[ kan-suhl kuhl-cher ]
Cancel culture refers to the common practice of withdrawing support to persons, usually public figures or organisations, after it is found that they have done or said something considered objectionable or offensive. Cancel culture is generally discussed as being performed on social media in the form of public shaming on a large scale.
Synonyms: online shaming, boycott.
Commonly practised through condemning the person in question on Instagram stories and tweets, accompanying phrases such as, “DISGUSTING!!!”, “I’m shook, ngl” and “People like these should NOT EXIST. PERIOD.” After gaining much attention, some cases also find themselves in the columns of major national and international dailies.
Not to be confused with a practice as simple as cancelling your Netflix subscription. At best, it could be considered close to cancelling your Netflix subscription and leaving it a bad review not just on Playstore but also on Twitter and other sites, if possible. Additionally, you can take it further and request others to post nasty reviews as well until its rating goes down to at least a 2 star.
Usage in text conversations or threads:
Why to cancel someone?
A widespread consensus has been observed for among the young internet users on the fact that if a person has had problematic opinions at any point of time, it is most likely that they still deserve to be exiled to the dark corners of the internet where they get no rays of views or validation. The best way to bring a positive change in such a person is to spot the limelight at them and shame them. This way, at least before they post their apology video on their feed, they will be overpowered by self-repulsion and hate and who knows, may be even compelled to think of their patterns? You have to take your chances here.
How to cancel someone?
There are mainly two ways in which you can participate in the very exciting and promising rage that is cancel culture:
(i) join existing cancel drives; or
(ii) start your down cancel drive.
Chances are that you’ve already been part of the former. It is an easy and convenient option, especially for those who are just warming up to this very cool trend of Social Media replacing physical courts and threads replacing tedious procedures like trials (whoever wants to go through that). Justice is better served sipping on your Cola in the comfort of your garden basking in the warmth of the Sun than arguing at length in dull courtrooms.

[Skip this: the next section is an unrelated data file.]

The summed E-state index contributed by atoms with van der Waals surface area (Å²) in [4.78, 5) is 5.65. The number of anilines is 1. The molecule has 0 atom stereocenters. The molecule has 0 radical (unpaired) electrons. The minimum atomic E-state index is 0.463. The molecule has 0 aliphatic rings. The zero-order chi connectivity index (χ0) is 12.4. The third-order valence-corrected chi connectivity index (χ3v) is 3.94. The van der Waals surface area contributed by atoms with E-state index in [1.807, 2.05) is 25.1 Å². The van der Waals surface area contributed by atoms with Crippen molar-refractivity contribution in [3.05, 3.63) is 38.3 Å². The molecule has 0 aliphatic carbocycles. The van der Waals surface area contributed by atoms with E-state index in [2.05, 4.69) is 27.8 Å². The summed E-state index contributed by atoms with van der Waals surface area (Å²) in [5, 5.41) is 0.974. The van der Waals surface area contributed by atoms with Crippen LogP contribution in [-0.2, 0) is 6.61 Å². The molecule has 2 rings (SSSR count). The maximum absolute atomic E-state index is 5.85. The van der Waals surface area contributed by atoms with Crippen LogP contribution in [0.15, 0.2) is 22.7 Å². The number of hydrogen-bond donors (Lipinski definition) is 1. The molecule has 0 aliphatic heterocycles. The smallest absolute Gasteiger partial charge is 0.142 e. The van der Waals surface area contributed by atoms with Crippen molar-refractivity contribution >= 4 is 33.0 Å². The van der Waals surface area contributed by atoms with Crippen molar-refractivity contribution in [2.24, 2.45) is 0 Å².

On most days, you can find such drives on the trending pages of your social media account or hashtags. From here, you can either simply share the posts further or even add your own views on the topic! Don’t worry, usually, you would not be expected to google the allegations or the basis of it. However, if your heart wouldn’t let you sleep at nights without doing your little research, you can try looking up for information on it on your favourite meme page whose side-hustle is coming across as woke. They would have most probably posted a compilation of about 2-5 slides titled “Why your favourite actor is problematic and should be cancelled now because he was transphobic fifteen years ago” or something along those lines. Pardon me, for I am not very good with titles but rest assured that they will do justice to it; condensing comprehensive vital information in 4:5 boxes is what they do on a daily basis.
Following up on the second option can be a little difficult and ideally would require you to have some prior clout. This is because you want to make sure that your cancel drive doesn’t die down. If it doesn’t reach your target’s circle and does not has an effect on their career and social opportunities, what is the point even? If you are aiming to cancel a person who’s way out of your circle, such as a famous singer, you might want to have some evidence with you. If you do not get dirt on them easily, try digging up a little because digital footprint is a real thing. If that doesn’t work, you can also try asking people online about any confrontations and arguments they might have had with this person in the past. Any sort of evidence, verified or not, will help. Chill, it’s not like we have a judge here, just have conviction. That way, things will work out like they always have for you.
I know all of this might seem alluring but I have to give a fair disclaimer here: Frequent participation in cancel culture can brainwash you to be stuck in a monstrous and wicked pattern of behaviour where you would not even realise the disproportionate and excessive affects you may have on the target through being a part/initiator of such a drive. It can really mess with their life. You do not want to be the reason your target’s cat stops talking to them for a month, or the bakery guy in their neighbourhood gives them stink eyes, that’s ruthless. Hence, you should exercise discretion or you can be the next Maria to a Justin Bieber’s song.
the use of irony to mock or convey contempt
usage in a sentence: Sarcasm, just like a netizen’s inherit responsibility, can sadly be misinterpreted
This post was written by Khushi, IInd year